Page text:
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In the world of bar frequentation there are few things more disappointing than ordering a cocktail, only to have it presented to you in the wrong glass.
To many, the disappointment may seem irrational – does the glassware really make that much of a difference to the taste and experience of the drink? Or to put it more concisely: is the difference in the glass, or just in our head?
Luckily, your disappointment is neither irrational nor misplaced. Glassware affects the temperature, the aroma, and the taste of cocktails – all which culminate to create the drinking experience. Any bartender or bar worth their salt should be presenting their drinks correctly (especially when the customer is paying cocktail prices).
From newbies to seasoned cocktail drinkers, the majority of people automatically associate certain drinks with their intended glassware. One can’t think of a martini cocktail without picturing its classic martini glass, garnished with the iconic olive or a twist of lemon.
Every bar should be stocked out with a variety of glassware, but for higher-end bars the glassware options are vast and, at first glance, somewhat confusing. For the sake of this article, let’s keep it simple and look at the main kinds of different glassware, and why their design is so important to the overall drinking experience.
- I already mentioned the classic martini glass, possibly the best-known of all cocktail glassware. Half of the appeal is its elegance, (and indirectly the perceived elegance and sophistication of anyone drinking from it), which is emphasized by the tall stem. The stem also functions to keep the drinkers’ warm hands away from the body of the drink, letting it stay chilled for longer. This glass – in both its V-shape and curvier ‘coupe’ varieties – is great for martinis, manhattans, daiquiris and margaritas, to name a few. However, the top-heavy style of the glass also means it’s notoriously easy to topple – definitely a drink for a night sitting at a bar or booth, and not for hitting the dance floor with one in-tow.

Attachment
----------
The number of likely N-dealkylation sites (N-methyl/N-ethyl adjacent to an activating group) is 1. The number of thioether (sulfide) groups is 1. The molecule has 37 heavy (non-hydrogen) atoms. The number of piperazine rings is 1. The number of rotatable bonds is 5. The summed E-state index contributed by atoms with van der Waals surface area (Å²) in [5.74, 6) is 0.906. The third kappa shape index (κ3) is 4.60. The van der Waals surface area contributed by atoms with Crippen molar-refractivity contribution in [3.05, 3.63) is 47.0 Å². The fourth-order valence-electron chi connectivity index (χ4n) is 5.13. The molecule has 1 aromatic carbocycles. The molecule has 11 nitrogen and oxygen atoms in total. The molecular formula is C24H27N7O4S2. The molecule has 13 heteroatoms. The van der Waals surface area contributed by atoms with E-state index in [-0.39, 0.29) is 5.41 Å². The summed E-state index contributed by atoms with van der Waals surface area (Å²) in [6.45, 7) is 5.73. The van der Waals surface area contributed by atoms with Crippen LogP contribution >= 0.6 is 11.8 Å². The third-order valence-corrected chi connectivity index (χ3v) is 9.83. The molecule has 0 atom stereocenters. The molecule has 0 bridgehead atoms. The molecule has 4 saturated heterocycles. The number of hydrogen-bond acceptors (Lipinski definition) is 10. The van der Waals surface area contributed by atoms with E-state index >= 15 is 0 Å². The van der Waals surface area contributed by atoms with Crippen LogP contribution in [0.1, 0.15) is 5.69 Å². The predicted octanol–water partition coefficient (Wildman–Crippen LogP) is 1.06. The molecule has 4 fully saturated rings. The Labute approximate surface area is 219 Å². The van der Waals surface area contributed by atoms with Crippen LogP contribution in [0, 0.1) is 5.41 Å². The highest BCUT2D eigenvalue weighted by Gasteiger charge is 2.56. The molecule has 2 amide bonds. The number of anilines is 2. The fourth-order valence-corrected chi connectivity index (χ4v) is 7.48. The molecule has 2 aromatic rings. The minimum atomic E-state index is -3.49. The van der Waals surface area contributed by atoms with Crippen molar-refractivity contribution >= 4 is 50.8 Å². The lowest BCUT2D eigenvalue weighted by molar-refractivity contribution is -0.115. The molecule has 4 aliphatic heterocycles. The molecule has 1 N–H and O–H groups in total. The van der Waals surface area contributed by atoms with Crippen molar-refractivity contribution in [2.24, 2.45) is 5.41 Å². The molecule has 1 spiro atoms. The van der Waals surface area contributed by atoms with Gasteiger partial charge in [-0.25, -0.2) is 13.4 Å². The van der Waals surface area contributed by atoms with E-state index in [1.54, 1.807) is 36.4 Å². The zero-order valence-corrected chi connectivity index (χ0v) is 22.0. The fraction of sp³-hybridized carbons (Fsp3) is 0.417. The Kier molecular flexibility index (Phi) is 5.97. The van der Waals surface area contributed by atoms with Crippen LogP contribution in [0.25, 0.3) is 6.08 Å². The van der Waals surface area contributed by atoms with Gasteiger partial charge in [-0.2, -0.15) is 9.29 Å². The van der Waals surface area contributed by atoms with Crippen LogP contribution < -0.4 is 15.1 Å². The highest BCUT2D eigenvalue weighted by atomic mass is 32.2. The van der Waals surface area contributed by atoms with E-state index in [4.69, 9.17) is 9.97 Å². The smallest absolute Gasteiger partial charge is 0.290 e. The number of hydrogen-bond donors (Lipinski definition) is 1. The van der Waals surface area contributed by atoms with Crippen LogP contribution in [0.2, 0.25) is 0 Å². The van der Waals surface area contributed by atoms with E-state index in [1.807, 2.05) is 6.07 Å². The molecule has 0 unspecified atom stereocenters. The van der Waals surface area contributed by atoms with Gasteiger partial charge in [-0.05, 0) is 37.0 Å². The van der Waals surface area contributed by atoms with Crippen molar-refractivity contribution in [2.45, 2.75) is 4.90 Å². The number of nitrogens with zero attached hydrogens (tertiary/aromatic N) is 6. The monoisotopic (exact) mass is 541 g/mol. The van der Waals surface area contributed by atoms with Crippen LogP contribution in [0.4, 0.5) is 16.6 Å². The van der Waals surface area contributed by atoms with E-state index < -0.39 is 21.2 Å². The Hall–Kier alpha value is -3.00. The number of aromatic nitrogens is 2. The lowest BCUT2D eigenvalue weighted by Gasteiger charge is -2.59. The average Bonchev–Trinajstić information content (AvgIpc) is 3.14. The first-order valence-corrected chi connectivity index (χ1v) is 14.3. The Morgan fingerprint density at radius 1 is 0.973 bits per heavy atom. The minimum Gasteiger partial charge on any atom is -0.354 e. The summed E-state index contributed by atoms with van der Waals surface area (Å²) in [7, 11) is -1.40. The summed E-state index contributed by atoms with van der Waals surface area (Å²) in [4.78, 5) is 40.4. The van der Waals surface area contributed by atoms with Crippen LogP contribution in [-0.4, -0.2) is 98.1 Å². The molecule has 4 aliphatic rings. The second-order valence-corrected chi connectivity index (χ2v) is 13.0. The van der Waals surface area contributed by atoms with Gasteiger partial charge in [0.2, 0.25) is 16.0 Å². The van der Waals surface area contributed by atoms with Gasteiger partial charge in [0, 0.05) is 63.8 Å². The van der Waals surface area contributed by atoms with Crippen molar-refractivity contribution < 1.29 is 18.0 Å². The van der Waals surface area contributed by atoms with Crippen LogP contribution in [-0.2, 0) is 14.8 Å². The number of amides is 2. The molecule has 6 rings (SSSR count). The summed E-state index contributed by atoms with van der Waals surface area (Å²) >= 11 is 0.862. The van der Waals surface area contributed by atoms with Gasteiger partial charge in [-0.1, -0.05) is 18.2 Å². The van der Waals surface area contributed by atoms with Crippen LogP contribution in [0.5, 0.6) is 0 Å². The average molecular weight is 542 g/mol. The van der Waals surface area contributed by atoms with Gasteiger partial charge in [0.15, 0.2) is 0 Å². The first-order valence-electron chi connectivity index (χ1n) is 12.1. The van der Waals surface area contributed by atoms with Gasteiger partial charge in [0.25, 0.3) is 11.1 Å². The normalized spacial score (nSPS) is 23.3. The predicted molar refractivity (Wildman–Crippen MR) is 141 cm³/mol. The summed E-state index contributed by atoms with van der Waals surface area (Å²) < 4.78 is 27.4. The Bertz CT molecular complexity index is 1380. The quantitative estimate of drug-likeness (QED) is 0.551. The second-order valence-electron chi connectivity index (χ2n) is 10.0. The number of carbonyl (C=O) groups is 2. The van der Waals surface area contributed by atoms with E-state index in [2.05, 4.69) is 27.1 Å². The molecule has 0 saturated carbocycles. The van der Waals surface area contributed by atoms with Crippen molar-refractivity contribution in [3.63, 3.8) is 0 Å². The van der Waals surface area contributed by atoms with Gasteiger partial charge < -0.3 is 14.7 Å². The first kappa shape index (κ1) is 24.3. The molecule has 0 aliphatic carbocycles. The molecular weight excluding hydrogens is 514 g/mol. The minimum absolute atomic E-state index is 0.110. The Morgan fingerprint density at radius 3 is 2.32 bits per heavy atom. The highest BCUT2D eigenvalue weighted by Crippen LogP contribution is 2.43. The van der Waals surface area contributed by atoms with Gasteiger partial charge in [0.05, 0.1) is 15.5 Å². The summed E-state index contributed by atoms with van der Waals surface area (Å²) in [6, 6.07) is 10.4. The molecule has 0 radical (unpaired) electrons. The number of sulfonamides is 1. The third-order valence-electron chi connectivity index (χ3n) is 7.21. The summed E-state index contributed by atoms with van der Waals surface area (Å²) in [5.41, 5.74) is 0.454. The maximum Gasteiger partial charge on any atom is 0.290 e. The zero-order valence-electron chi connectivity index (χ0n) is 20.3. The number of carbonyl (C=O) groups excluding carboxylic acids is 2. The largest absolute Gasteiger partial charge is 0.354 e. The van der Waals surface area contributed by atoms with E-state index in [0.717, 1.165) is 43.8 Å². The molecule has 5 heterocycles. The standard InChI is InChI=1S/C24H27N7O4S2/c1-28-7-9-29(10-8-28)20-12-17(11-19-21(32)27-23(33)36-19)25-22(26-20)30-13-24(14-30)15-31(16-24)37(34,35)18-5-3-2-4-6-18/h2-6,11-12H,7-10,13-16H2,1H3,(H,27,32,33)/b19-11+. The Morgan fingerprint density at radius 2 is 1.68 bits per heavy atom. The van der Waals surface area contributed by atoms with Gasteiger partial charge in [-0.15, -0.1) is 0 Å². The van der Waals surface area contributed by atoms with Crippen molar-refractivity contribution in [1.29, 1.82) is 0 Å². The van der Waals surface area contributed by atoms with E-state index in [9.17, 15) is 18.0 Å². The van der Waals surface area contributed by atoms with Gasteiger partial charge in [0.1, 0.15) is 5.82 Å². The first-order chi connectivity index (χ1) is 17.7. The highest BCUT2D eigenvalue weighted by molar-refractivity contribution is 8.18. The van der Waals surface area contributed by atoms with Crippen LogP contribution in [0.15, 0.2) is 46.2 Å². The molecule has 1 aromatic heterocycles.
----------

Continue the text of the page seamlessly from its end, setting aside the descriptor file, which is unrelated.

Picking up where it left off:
- Second is the champagne flute – a glass equally as recognizable as the v-shaped martini. As the name suggests, it’s used for champagne and everything champagne based, such as bellinis and mimosas. Again, the elegant stem means hands don’t warm up the fizzing drink, and the tall shape means the bubbles rise slowly — which serves the two purposes of making the drink look nice, and keeping it fizzy for longer. Additionally, it’s less top-heavy and tumble-happy than the martini glass, which means you can toast and celebrate with a bit more vigor.
- In another blog post I talked about how the copper mug is the ideal drinking vessel for the Moscow Mule and its variants, due to its conduction qualities. Plus, it looks incredibly classy and timeless. Could a Mule in any other mug taste as sweet?
- Another common sight in any bar is the lowball glass, also known as an old fashioned glass or a rocks glass. This glass is short and cylindrical, and often used for old fashioneds – as the name implies. It’s also the glass of choice for whiskey on the rocks or drinks like White Russians (and basically any other short drinks that aren’t mixed in a shaker). Its size allows for two ounce pours of whiskey, plus ice and garnish. The double lowball/old fashioned glass is a larger version of this glassware.
- The highball glass is a taller thinner version of the lowball, used for ice-based cocktails like mojitos and gin and tonics. To help navigate around the ice, the glass is often accompanied by a tall straw. The size of the highball accommodates the ice content, and allows for a larger number of ounce pours than the lowball.
- The hurricane glass always makes me think of lounging on a deck chair on a beach with a fruity blended cocktail. It’s often used as a curvier (and in my opinion sexier) alternative to a highball. It’s also generally larger so it can hold more liquids (and more importantly, more liquor). It’s popular for all those tropical vacation drinks like the piña colada, Singapore Sling and, of course, the hurricane cocktail from which it gets its name. Add an umbrella on top for a true vacation experience.
While they’re the main glasses you might expect to see in a bar, they’re definitely not the only options. Other cocktail glassware varieties include Irish coffee mugs, collins glasses, champagne coupes, tulip glasses, cordial glasses, sour glasses, brandy snifters, and (if these count as cocktail glasses – which I’m deciding they do) shot glasses and the party-ready fishbowl!